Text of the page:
Late President APJ Abdul Kalam, while addressing passing out cadets of the Indian Military Academy on 09 Dec 2006 stated, ‘National security is born out of two important components. One is economic growth and prosperity; second is the capability to defend the nation against all types of threats. India is progressing on both fronts.’ He added, ‘There are however forces operating to derail this process. They do not want India to succeed economically and become self-reliant in military capability. There will always be a dynamic environment along our borders needing eternal vigilance by our Armed Forces.’ India faces two hostile neighbours, China and Pakistan, both of whom would seek to exploit weakness in Indian defence preparedness, while backing anti-national groups within, damaging national cohesion.
Pakistan has been backing terrorist groups which operate in Kashmir, while China supports some NE insurgencies. The redeployment of troops from counter insurgency to the LAC has led to a slow resurgence of militancy in the NE. Terrorist groups behind the recent ambush targeting the Commanding Officer of 46 Assam Rifles and his family are most likely funded by China.
The Editor-in-chief of the Global Times, Hu Xijin, had stated in a recent tweet, ‘They (India) must know that we could support separatist forces in NE India.’ The intention of both adversaries is to compel India to expend resources containing terrorist groups as also break the national fabric. One tactical error by Indian forces in an anti-terrorist operation leading to civilian deaths could result in a global negative image projection, led by our adversaries.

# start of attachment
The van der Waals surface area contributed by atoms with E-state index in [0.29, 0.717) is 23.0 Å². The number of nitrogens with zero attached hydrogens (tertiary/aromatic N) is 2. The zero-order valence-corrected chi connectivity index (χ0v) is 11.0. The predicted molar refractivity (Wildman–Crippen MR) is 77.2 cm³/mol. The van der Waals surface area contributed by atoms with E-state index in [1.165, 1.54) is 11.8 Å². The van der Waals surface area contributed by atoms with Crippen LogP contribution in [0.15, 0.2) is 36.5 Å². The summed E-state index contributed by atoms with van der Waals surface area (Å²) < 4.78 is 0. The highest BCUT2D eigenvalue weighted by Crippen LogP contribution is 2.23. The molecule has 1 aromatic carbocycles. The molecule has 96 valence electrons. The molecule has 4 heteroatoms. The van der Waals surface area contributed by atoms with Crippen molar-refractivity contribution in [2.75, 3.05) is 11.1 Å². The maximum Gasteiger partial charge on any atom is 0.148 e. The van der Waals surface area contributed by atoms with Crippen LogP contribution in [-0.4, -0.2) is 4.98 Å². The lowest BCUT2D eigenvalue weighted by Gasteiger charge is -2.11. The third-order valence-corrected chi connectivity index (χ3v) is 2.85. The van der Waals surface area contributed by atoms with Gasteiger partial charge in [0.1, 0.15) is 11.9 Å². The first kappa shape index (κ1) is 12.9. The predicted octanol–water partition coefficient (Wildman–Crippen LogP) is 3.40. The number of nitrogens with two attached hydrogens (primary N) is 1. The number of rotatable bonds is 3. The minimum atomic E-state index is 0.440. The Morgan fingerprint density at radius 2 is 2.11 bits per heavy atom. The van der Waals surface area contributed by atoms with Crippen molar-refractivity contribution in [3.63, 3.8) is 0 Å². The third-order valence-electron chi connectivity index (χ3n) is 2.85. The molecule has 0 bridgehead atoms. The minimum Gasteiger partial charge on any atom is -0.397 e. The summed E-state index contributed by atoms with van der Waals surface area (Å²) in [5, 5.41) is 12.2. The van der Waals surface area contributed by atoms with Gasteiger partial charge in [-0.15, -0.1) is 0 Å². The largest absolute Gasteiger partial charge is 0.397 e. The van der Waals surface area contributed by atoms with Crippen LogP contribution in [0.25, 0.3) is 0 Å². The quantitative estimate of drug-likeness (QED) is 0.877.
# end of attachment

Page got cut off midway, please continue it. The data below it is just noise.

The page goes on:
The Chinese intruded in Ladakh as India, preoccupied with COVID, had not deployed sufficient forces to counter their annual exercises. China always adopts the Sun Tzu concept of, ‘subduing an enemy without fighting.’ Hence, its strategy is salami slicing, supporting secessionist movements and information warfare in times of peace with emphasis on non-contact warfare during hostilities, as it seeks to avoid challenging experienced and battle-hardened Indian forces in conventional operations. Pakistan lacks the capability to directly target India and therefore supports terrorism while enhancing religious divide within.
If India has to handle these multitude of threats, then it needs to have its security agencies working in close unison. This coordination falls squarely on the National Security Council (NSC). The cabinet secretariat resolution of 16th Apr 1999, which created the NSC stated, ‘The Central Government recognizes that national security management requires integrated thinking and coordinated application of the political, military, diplomatic, scientific and technological resources of the state to protect and promote national security goals and objectives. National security in the context of the nation, needs to be viewed not only in military terms but also in terms of internal security, economic security, technological strength, and foreign policy.’ The NSC must be re-constituted with representatives of all elements of power, rather than be dominated by one service.
Further, internal, and external threats should never be considered in isolation. Both are equally damaging and mutually interdependent, needing a whole of government approach to tackle. Ignoring one for the other is a risky strategy.